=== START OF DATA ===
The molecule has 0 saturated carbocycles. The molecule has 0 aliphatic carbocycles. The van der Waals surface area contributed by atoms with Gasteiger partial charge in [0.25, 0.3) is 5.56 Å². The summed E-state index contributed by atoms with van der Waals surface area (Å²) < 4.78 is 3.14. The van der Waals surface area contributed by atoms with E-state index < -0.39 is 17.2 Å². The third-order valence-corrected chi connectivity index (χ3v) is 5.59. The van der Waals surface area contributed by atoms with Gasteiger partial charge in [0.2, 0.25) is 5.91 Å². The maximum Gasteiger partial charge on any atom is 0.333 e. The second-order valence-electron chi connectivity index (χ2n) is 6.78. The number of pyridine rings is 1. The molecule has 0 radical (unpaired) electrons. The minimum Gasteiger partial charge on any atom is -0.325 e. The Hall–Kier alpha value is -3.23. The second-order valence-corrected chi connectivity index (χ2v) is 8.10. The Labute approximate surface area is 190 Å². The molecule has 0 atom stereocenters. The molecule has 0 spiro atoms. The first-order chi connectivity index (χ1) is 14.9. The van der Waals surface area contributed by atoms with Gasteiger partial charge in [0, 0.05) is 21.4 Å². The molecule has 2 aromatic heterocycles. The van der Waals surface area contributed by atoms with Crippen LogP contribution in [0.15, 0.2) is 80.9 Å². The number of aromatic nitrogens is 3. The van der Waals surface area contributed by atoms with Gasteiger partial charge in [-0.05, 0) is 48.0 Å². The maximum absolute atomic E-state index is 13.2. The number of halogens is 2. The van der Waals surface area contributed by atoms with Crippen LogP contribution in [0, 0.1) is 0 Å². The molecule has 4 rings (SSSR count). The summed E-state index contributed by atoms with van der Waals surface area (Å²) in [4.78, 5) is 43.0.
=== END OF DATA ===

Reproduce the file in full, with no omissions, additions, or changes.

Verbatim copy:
The molecule has 0 saturated carbocycles. The molecule has 0 aliphatic carbocycles. The van der Waals surface area contributed by atoms with Gasteiger partial charge in [0.25, 0.3) is 5.56 Å². The summed E-state index contributed by atoms with van der Waals surface area (Å²) < 4.78 is 3.14. The van der Waals surface area contributed by atoms with E-state index < -0.39 is 17.2 Å². The third-order valence-corrected chi connectivity index (χ3v) is 5.59. The van der Waals surface area contributed by atoms with Gasteiger partial charge in [0.2, 0.25) is 5.91 Å². The maximum Gasteiger partial charge on any atom is 0.333 e. The second-order valence-electron chi connectivity index (χ2n) is 6.78. The number of pyridine rings is 1. The molecule has 0 radical (unpaired) electrons. The minimum Gasteiger partial charge on any atom is -0.325 e. The Hall–Kier alpha value is -3.23. The second-order valence-corrected chi connectivity index (χ2v) is 8.10. The Labute approximate surface area is 190 Å². The molecule has 0 atom stereocenters. The molecule has 0 spiro atoms. The first-order chi connectivity index (χ1) is 14.9. The van der Waals surface area contributed by atoms with Gasteiger partial charge in [0, 0.05) is 21.4 Å². The molecule has 2 aromatic heterocycles. The van der Waals surface area contributed by atoms with Crippen LogP contribution in [0.15, 0.2) is 80.9 Å². The number of aromatic nitrogens is 3. The van der Waals surface area contributed by atoms with Gasteiger partial charge in [-0.05, 0) is 48.0 Å². The maximum absolute atomic E-state index is 13.2. The number of halogens is 2. The van der Waals surface area contributed by atoms with Crippen LogP contribution in [0, 0.1) is 0 Å². The molecule has 4 rings (SSSR count). The summed E-state index contributed by atoms with van der Waals surface area (Å²) in [4.78, 5) is 43.0.